VRMA Panel
October 19, 2017

VRMA National 2017: What We Learned

Now that we are back from Orlando, and the largest VRMA National Conference in history, I have had some time to reflect on my time at the conference, and what I learned while I was there. As the takeaways that most stood out in my mind are applicable to many others in the space, I thought it worth sharing for those who were not able to attend, or those who did and are still interested in hearing one person’s perspective. So what did I learn?

The Future Is Bright For Professional Managers

The first two keynote presentations of the conference came from the two giants of the space: Airbnb and HomeAway. Nathan Blecharczyk, Co-Founder and Chief Strategy Officer of Airbnb, opened the proceedings in Orlando. His session in particular stood out for two main reasons:

  1. His presence. Only a few short years ago, Airbnb did not even bother to have a presence at all at the conference being far more focused on its urban markets, and peer-to-peer “hosts.” Sending an actual Co-Founder of the company all the way to Orlando signaled that Airbnb is taking the VRMA, and professional managers, seriously.
  2. The content of his presentation. There was of course the requisite founding myth story to be told, but the real meat of the talk was focused on the importance of professional managers in providing an unparalleled experience to guests, and the tools Airbnb is now providing to better assist managers in doing this. There was an explicit recognition that this was not where Airbnb started, and thus its product has been lacking to date on this front, but that this is, and will be changing going forward.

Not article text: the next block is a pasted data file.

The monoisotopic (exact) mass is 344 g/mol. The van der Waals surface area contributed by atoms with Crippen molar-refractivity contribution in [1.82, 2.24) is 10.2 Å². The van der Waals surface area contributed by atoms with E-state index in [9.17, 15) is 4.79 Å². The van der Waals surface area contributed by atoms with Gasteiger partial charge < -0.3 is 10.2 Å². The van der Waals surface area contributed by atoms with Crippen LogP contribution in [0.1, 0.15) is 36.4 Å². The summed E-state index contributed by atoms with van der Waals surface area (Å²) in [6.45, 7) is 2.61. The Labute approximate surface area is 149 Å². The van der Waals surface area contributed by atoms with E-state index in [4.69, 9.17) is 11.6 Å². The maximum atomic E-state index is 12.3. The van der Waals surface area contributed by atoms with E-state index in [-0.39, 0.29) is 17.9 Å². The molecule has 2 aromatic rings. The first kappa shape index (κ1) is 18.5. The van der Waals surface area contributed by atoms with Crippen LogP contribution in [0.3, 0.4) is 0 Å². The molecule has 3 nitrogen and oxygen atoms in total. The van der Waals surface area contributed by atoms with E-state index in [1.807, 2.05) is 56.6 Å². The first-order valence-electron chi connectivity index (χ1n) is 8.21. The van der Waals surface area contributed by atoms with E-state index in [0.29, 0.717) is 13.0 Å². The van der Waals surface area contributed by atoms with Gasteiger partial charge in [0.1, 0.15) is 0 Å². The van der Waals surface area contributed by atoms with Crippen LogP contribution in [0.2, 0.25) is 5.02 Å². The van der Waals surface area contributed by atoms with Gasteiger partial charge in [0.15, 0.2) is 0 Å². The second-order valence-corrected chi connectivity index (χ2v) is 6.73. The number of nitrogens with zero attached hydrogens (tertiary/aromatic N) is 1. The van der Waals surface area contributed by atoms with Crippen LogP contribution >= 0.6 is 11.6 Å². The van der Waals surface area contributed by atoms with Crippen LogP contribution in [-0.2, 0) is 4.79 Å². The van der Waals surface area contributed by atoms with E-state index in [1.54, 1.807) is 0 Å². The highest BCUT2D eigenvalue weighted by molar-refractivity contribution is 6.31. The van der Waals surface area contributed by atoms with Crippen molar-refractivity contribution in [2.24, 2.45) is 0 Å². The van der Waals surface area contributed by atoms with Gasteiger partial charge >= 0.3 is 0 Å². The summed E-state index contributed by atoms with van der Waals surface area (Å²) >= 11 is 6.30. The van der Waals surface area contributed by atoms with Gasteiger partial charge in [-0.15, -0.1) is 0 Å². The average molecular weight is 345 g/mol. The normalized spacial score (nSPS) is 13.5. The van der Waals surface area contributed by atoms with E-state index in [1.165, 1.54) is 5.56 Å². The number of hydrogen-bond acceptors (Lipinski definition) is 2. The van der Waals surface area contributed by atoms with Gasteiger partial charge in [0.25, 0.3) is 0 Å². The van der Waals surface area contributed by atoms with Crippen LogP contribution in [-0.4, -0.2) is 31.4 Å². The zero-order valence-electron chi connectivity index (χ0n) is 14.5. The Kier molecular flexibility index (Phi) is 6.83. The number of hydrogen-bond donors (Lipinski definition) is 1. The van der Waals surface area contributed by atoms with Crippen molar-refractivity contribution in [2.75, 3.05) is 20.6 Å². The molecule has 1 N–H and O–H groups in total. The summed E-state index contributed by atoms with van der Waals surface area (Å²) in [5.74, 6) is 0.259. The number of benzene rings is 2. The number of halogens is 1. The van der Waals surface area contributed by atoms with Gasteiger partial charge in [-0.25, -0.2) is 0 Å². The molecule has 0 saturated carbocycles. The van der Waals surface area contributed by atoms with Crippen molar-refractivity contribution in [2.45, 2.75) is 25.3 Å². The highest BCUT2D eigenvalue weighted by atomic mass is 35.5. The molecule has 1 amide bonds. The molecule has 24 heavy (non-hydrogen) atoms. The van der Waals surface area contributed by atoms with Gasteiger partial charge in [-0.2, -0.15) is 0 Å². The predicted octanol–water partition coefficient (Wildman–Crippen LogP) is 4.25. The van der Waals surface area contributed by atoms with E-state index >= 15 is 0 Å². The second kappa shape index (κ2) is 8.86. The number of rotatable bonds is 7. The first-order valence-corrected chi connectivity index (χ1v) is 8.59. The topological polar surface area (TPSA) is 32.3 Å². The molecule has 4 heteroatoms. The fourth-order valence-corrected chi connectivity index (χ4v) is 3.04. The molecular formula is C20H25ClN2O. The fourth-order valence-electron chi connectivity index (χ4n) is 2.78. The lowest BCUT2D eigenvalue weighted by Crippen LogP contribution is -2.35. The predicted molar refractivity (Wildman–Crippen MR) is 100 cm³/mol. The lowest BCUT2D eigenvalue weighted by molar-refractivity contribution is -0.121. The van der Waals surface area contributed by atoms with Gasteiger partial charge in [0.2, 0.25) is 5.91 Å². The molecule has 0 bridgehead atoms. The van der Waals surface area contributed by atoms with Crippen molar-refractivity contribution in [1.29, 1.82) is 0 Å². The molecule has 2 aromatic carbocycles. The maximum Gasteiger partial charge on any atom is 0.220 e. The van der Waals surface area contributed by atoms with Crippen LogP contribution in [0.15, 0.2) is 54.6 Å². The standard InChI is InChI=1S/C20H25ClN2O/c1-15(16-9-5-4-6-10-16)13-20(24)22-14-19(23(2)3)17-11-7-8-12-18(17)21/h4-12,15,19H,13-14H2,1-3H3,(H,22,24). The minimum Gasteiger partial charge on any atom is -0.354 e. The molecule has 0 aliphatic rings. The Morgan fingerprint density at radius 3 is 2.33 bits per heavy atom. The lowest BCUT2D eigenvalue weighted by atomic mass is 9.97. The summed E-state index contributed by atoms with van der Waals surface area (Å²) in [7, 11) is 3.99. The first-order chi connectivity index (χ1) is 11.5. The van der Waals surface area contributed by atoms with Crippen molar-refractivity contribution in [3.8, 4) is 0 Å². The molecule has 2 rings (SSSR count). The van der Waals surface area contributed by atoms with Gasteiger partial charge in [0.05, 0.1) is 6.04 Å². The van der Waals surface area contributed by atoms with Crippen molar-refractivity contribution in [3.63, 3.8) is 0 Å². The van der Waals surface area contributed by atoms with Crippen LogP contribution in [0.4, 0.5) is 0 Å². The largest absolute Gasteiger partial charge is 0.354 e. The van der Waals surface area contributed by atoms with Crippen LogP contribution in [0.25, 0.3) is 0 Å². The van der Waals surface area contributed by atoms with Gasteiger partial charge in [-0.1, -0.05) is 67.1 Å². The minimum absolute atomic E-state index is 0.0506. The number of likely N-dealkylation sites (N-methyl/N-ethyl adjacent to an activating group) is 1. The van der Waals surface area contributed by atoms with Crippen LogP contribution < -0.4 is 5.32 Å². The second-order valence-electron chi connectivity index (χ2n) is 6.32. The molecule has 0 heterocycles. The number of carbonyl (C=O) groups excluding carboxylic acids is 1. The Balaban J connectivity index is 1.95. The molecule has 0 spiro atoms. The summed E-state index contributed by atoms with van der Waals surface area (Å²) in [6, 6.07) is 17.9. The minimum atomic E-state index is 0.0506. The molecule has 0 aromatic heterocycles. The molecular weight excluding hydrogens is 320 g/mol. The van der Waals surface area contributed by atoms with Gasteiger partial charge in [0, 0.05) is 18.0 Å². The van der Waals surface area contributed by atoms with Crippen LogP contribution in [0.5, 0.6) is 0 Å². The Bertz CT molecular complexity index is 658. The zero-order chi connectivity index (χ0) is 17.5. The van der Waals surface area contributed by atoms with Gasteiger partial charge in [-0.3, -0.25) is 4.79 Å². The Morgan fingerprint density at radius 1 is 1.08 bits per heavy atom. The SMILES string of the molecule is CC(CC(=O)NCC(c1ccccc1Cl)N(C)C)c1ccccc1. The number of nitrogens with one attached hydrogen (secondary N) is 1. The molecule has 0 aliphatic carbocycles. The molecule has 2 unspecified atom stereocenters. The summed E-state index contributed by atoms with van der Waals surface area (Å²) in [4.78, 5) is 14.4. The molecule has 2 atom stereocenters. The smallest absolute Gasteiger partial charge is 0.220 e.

Not to be outdone, the other 800-pound gorilla in the room, HomeAway, sent its own Chief Commercial Officer to speak later on the same day. The presentation was much more “brass tacks” in its focus than that of Nate, which is to be expected given the different ethos of the two companies and presenters involved. However, the substance was largely similar. Just as at RezFest, Jeff focused his talk on Market Maker and the other tools and features HomeAway was making available to managers to assist them in running and upskilling their businesses. For the company that got its real start with VRBO and a focus on Rent By Owner, this focus for new product development was telling in terms of where they see the future of the industry (and their own bottom line).

The Future Will Not Be Bright For Everyone

The keynote presentation the following day, however, was the proverbial other shoe dropping. While the future would be bright for some professional managers, it was clear this did not hold true for all who hold that title. This point was driven home in two main ways.

The first became apparent during a panel discussion hosted by Simon Lehmann, the Godfather of vacation rentals. With him on stage were former VRMA President Ben Edwards, VRMA Board Member and owner of Taylor-Made Deep Creek Vacations & Sales, Jodi Taylor Refosco, and Vacation Rental Pros owner, and crowd favorite, Steve Milo. The session unsurprisingly got off to a bang, with Simon having to remind the panelists that this was “not just an OTA-bashing session.” As the conversation progressed, though, Simon posed to the panelists a final question: in this world of rapid technological advancement, is there a place in the future for professional managers?

One could be forgiven for assuming that at a conference like the VRMA, which is essentially a celebration of all things professional vacation rental management, the answer would be an immediate and resounding: YES! However, the panelists on stage were far more circumspect, and hedged in their answers. “Yes…for some managers,” was the answer across the board. The panelists acknowledged the value professional managers can deliver when they do their jobs properly, but also pointed out that calling yourself a “professional” did not necessarily make it so. In this world of rapid technological advances and increased competition, much more was going to be required of managers in order to succeed, and ultimately not everyone would make the cut.